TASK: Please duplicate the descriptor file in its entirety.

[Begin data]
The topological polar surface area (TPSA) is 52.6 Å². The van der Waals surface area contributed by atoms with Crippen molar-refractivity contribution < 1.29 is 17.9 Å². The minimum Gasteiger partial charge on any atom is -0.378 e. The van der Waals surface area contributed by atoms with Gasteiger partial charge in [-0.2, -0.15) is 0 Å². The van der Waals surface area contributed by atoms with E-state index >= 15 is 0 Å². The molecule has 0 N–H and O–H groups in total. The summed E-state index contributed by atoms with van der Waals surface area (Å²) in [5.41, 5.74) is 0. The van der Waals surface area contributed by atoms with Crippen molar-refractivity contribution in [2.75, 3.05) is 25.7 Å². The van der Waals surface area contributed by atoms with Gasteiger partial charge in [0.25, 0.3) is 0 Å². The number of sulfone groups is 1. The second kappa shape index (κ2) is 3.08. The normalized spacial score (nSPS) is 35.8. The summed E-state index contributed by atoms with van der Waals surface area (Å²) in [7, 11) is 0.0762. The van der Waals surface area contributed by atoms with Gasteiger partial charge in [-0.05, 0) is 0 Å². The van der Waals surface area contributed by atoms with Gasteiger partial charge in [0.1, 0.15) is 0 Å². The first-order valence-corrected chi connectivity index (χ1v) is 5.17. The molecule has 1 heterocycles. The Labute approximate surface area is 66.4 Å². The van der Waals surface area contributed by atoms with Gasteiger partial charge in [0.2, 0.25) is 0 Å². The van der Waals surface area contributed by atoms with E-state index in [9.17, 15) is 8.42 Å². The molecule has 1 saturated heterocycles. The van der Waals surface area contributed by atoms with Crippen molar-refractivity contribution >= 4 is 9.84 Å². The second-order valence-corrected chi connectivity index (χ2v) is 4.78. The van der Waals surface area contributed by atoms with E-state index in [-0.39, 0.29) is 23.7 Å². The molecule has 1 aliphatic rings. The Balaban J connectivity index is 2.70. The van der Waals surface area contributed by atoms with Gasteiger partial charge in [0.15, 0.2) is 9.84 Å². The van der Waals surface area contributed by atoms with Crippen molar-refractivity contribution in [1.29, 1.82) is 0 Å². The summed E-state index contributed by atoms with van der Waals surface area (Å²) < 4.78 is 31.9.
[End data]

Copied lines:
The topological polar surface area (TPSA) is 52.6 Å². The van der Waals surface area contributed by atoms with Crippen molar-refractivity contribution < 1.29 is 17.9 Å². The minimum Gasteiger partial charge on any atom is -0.378 e. The van der Waals surface area contributed by atoms with Gasteiger partial charge in [-0.2, -0.15) is 0 Å². The van der Waals surface area contributed by atoms with E-state index >= 15 is 0 Å². The molecule has 0 N–H and O–H groups in total. The summed E-state index contributed by atoms with van der Waals surface area (Å²) in [5.41, 5.74) is 0. The van der Waals surface area contributed by atoms with Crippen molar-refractivity contribution in [2.75, 3.05) is 25.7 Å². The van der Waals surface area contributed by atoms with Gasteiger partial charge in [0.25, 0.3) is 0 Å². The number of sulfone groups is 1. The second kappa shape index (κ2) is 3.08. The normalized spacial score (nSPS) is 35.8. The summed E-state index contributed by atoms with van der Waals surface area (Å²) in [7, 11) is 0.0762. The van der Waals surface area contributed by atoms with Gasteiger partial charge in [-0.05, 0) is 0 Å². The van der Waals surface area contributed by atoms with Gasteiger partial charge in [0.1, 0.15) is 0 Å². The first-order valence-corrected chi connectivity index (χ1v) is 5.17. The molecule has 1 heterocycles. The Labute approximate surface area is 66.4 Å². The van der Waals surface area contributed by atoms with Gasteiger partial charge in [0.2, 0.25) is 0 Å². The van der Waals surface area contributed by atoms with E-state index in [9.17, 15) is 8.42 Å². The molecule has 1 saturated heterocycles. The van der Waals surface area contributed by atoms with Crippen molar-refractivity contribution >= 4 is 9.84 Å². The second-order valence-corrected chi connectivity index (χ2v) is 4.78. The van der Waals surface area contributed by atoms with E-state index in [-0.39, 0.29) is 23.7 Å². The molecule has 1 aliphatic rings. The Balaban J connectivity index is 2.70. The van der Waals surface area contributed by atoms with Gasteiger partial charge in [0.15, 0.2) is 9.84 Å². The van der Waals surface area contributed by atoms with Crippen molar-refractivity contribution in [1.29, 1.82) is 0 Å². The summed E-state index contributed by atoms with van der Waals surface area (Å²) < 4.78 is 31.9.